These days, people are growing accustomed to a consumer-driven health insurance marketplace. Consumers are also becoming more aware of all the supplemental insurance policy options being offered by employers and agents – allowing individuals and families to customize benefits based on their needs.
There are non-traditional options, like travel and pet insurance, which could be a smart choice for many Americans. And, traditional supplemental policies, such as cancer and critical illness insurance, that can fill the benefit gaps in health coverage and financially protect people when a worst case medical scenario happens.
But, with more insurance options for consumers comes more questions. Take for example, the common question people have about critical illness insurance coverage for serious conditions such as a heart attack, stroke or cancer … “Is it worth the money?”
Of course, to be transparent, as the President of CancerInsurance.com, I would say, “Yes, yes it is.”
And, here are four reasons why it’s important to consider (at the very least) having a critical illness insurance plan that provides a lump-sum cash payout for a policyholder to use however they choose: Read More
A common question regarding disability insurance is, “Is there any reason I should buy an individual disability insurance policy?” While the reasoning is not always so straightforward, the answer is, yes, individual disability insurance is a vital component of one’s overall insurance protection.
In most cases, employees are provided with group disability insurance through their employer; however, such plans do not provide for full income loss replacement. Employer group policies typically replace only 60% of an individual’s pre-disability salary, often leaving the employee in need of additional coverage.
The Basics – What Is Disability Insurance?
Disability insurance, also known as DI or disability income insurance provides income replacement in the event that an insured becomes disabled. Disability insurance includes a variety of different benefits to best meet the needs of sick or injured individuals. Most plans include paid sick leave, short-term disability benefits and long-term disability benefits. Research suggests that a disabling work-related accident occurs on average, once every second – a statistic that proves the worth of having a separate disability insurance plan.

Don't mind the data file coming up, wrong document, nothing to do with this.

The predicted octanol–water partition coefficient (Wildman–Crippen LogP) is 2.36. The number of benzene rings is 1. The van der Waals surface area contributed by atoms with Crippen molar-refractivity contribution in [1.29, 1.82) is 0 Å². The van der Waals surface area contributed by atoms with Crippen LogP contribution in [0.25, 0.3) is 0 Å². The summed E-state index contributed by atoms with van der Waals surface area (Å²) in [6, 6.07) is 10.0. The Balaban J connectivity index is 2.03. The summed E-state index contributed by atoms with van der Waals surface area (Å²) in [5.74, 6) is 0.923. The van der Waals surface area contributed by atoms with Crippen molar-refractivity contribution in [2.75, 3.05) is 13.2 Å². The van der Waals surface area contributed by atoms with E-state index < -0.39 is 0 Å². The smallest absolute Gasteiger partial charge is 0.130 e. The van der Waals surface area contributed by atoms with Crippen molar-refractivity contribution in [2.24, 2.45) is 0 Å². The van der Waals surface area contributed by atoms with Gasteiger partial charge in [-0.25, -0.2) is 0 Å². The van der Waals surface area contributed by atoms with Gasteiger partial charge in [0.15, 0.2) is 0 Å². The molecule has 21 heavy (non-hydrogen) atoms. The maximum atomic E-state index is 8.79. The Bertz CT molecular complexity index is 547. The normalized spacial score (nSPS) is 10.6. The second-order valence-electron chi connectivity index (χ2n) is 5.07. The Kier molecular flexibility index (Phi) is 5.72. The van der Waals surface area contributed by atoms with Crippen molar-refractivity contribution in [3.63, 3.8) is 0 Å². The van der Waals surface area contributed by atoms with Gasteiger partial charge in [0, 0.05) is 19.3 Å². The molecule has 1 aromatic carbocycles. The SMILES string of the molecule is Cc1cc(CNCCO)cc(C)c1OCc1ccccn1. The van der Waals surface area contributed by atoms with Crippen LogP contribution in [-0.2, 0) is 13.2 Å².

5 Reasons to Have Disability Insurance
No one enjoys paying more for anything than they already have to, especially when it comes to insurance. However, in regards to disability insurance, it really does make sense to take out a separate disability insurance plan. The following five reasons illustrate the importance and benefit of disability insurance: Read More
Life insurance is a financial tool that will offer protection to your dependents when you die. But it can also be used as an investment vehicle to pay off your existing debts.
Apart from providing a lump sum of cash for your beneficiaries when you pass away, there are some other interesting ways to use your life insurance policy.
Prepare for Retirement
You might not be fond of the idea of taking out life insurance on your parents, so you’ll have enough money to get through your retirement, when they pass away. If you’re willing to try this, you’ll need to get the policy when your parents are 60, and you’re about 30 years old. The cost of the premiums will decline when your parents are 80 – by this time you’ll be closer to your own retirement.
Pay off Debts
The tax benefit is a key selling point for life insurance. Your beneficiaries will get a tax-free payout that they can use to pay estate taxes. Ideally, this should be on a separate policy setup up strictly for the purpose for paying off estate taxes and other debt. Without this policy, your family will be left with the burden of paying off your estate’s bill. Read More
Whether you’re getting life insurance to protect your partner or a houseful of dependents, getting the right policy should be your top priority. With so many options available, it’s easy to delay your decision if you’re overwhelmed by choices. Trying to weed your way through mounds of insurance jargon can impair your ability to choose the right insurance. Pay attention to the following suggestions to make the right decision for you and your family.
Get multiple quotes
Request multiple quotes with several options from different insurance providers. Ask the agents to include options and restrictions so you can pour over the numbers and make a decision. You might opt for term life or whole life. If you have a SMSF (self-managed superannuation fund), your agent might even present an option for SMSF and life insurance. In this instance, you’ll receive a significant tax advantage, in addition to a lump sum, paid to your beneficiaries when you die. Read More